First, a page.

What is at the core of three-dimensional art? What do we understand by "sculpture" in 2017? What kinds of sculptural genres exist in our contemporary art landscape? How do we perceive static and dynamic? How do we differentiate between genres like performance and installation? These questions will guide the sculpture studio discourse. Sculpture involves space, materials, techniques, and ideas. It is an art of the extraordinary, as well as the everyday. No longer tied to architecture, mimesis, or commemorative representation, 3D art now appears in a variety of forms as installations, collaborations, projections, appropriations, interventions, performances, and experimental projects addressing formal concerns, as well as issues of urbanism, identity, historical memory, economics, the environment, and even geopolitics. Examples of such "expanded" sculpture include public art made to attach to buildings or to be given away, inflatable homeless shelters, and wearable art for street demonstrations. The principal area of knowledge explored in this course includes the formal, historical, and global dimensions of contemporary sculpture. Students will work alone or in groups using a range of materials from cardboard, paper-mâché, wire, plastic, and found objects to video texture, shadow theater, performance, and set design. Conceptual thinking will play a key role in the course.

Please note that this course includes a $60 materials fee.

Frequently Asked Questions

Will financial aid or scholarships be made available for the summer courses?

Unfortunately, scholarships and financial aid are not available for summer session courses.

Can international students apply?

International students in valid F-1 status (from NEC or any other school) who will remain in valid status throughout the time of their enrollment in a summer class at NEC are eligible to enroll in (a) summer class(es). F-1 students sponsored by NEC are eligible to enroll without requiring any change in their current visa status or SEVIS record. F-1 students sponsored by institutions other than NEC are encouraged to consult with their school’s DSO prior to enrollment to ensure their eligibility to enroll in NEC’s summer programs.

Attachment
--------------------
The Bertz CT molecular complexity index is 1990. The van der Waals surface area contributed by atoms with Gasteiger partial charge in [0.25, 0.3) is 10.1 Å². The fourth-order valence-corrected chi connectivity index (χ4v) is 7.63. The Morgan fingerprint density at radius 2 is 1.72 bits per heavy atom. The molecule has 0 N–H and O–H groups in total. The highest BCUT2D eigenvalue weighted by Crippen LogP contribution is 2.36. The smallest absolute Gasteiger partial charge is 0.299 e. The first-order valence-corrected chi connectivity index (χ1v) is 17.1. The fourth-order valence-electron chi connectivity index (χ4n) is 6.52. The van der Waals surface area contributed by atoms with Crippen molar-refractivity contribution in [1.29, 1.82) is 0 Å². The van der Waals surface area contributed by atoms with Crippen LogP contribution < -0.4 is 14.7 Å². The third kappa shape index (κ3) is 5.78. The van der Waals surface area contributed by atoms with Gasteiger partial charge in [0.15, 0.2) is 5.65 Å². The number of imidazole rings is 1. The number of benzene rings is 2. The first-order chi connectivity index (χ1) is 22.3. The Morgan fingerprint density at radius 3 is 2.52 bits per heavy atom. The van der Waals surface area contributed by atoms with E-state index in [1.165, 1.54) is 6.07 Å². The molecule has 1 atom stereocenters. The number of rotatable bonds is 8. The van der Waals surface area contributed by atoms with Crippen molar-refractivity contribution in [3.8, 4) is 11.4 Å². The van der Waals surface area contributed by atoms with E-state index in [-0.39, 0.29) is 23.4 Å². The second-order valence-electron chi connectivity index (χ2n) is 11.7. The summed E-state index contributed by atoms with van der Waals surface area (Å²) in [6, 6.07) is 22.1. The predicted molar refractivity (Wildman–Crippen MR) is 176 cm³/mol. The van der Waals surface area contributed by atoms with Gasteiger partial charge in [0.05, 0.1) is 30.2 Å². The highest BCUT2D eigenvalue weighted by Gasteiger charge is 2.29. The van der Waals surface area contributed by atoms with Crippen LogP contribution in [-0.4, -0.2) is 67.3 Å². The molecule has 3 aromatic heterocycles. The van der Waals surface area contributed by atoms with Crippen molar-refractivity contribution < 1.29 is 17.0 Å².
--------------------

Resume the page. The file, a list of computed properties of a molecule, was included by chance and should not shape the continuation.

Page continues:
NEC will NOT sponsor an application for a new F-1 visa or issue a new I-20 to students enrolling in summer programs. Therefore, any international students applying to our summer programs must provide proof of valid F-1 status and a current I-20 before an application to our summer programs can be considered.

Is housing available?

Limited housing may be available upon request. 

Can students take more than one course?

Yes, students may take as many courses as their schedule allows. However, it's important to note that during the summer, some courses may have overlapping schedules which may result in conflicts.

Can an undergraduate student take a graduate-level course?

No, undergraduate students cannot take graduate-level courses. These courses are only open to students who have completed their undergraduate studies and meet the necessary requirements for admission into a graduate program.

Are there any prerequisites for the courses being offered?

There are prerequisites for some of the summer courses being offered. Please check the course descriptions for specific prerequisites and requirements.

Can students who do not attend NEC take summer courses?

Yes, matriculated students at institutions outside of NEC are eligible to take any of the summer courses offered. However, please note that some courses are exclusively available to students from other institutions and may not be open to NEC students.